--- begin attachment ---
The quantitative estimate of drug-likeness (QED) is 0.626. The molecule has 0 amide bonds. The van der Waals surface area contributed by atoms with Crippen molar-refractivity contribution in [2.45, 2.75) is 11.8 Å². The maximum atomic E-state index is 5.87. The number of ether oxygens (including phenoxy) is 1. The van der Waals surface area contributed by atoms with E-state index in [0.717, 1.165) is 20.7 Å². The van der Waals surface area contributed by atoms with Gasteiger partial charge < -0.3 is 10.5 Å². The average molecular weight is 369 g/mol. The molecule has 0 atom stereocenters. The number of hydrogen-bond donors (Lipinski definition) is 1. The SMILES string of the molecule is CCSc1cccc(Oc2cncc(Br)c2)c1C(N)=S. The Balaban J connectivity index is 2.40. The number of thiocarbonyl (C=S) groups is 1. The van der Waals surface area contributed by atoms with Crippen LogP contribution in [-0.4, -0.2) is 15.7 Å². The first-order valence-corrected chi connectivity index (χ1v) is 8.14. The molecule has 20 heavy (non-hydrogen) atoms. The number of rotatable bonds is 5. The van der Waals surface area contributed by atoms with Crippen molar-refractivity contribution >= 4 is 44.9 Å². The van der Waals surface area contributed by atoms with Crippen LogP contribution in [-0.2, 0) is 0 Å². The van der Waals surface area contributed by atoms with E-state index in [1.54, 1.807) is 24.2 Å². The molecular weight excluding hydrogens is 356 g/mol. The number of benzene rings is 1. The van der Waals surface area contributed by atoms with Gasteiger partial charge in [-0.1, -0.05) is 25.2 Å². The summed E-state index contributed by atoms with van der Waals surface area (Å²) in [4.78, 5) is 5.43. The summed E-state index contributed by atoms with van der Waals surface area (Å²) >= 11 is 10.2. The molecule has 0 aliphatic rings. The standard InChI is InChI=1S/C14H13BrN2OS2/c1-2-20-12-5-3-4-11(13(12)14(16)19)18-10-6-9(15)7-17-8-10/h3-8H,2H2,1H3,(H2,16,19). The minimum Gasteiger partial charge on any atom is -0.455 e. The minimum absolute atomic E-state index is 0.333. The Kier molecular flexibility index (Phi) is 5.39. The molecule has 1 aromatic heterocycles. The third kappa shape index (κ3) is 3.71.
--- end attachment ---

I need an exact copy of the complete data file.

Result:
The quantitative estimate of drug-likeness (QED) is 0.626. The molecule has 0 amide bonds. The van der Waals surface area contributed by atoms with Crippen molar-refractivity contribution in [2.45, 2.75) is 11.8 Å². The maximum atomic E-state index is 5.87. The number of ether oxygens (including phenoxy) is 1. The van der Waals surface area contributed by atoms with E-state index in [0.717, 1.165) is 20.7 Å². The van der Waals surface area contributed by atoms with Gasteiger partial charge < -0.3 is 10.5 Å². The average molecular weight is 369 g/mol. The molecule has 0 atom stereocenters. The number of hydrogen-bond donors (Lipinski definition) is 1. The SMILES string of the molecule is CCSc1cccc(Oc2cncc(Br)c2)c1C(N)=S. The Balaban J connectivity index is 2.40. The number of thiocarbonyl (C=S) groups is 1. The van der Waals surface area contributed by atoms with Crippen LogP contribution in [-0.4, -0.2) is 15.7 Å². The first-order valence-corrected chi connectivity index (χ1v) is 8.14. The molecule has 20 heavy (non-hydrogen) atoms. The number of rotatable bonds is 5. The van der Waals surface area contributed by atoms with Crippen molar-refractivity contribution >= 4 is 44.9 Å². The van der Waals surface area contributed by atoms with Crippen LogP contribution in [-0.2, 0) is 0 Å². The van der Waals surface area contributed by atoms with E-state index in [1.54, 1.807) is 24.2 Å². The molecular weight excluding hydrogens is 356 g/mol. The number of benzene rings is 1. The van der Waals surface area contributed by atoms with Gasteiger partial charge in [-0.1, -0.05) is 25.2 Å². The summed E-state index contributed by atoms with van der Waals surface area (Å²) in [4.78, 5) is 5.43. The summed E-state index contributed by atoms with van der Waals surface area (Å²) >= 11 is 10.2. The molecule has 0 aliphatic rings. The standard InChI is InChI=1S/C14H13BrN2OS2/c1-2-20-12-5-3-4-11(13(12)14(16)19)18-10-6-9(15)7-17-8-10/h3-8H,2H2,1H3,(H2,16,19). The minimum Gasteiger partial charge on any atom is -0.455 e. The minimum absolute atomic E-state index is 0.333. The Kier molecular flexibility index (Phi) is 5.39. The molecule has 1 aromatic heterocycles. The third kappa shape index (κ3) is 3.71.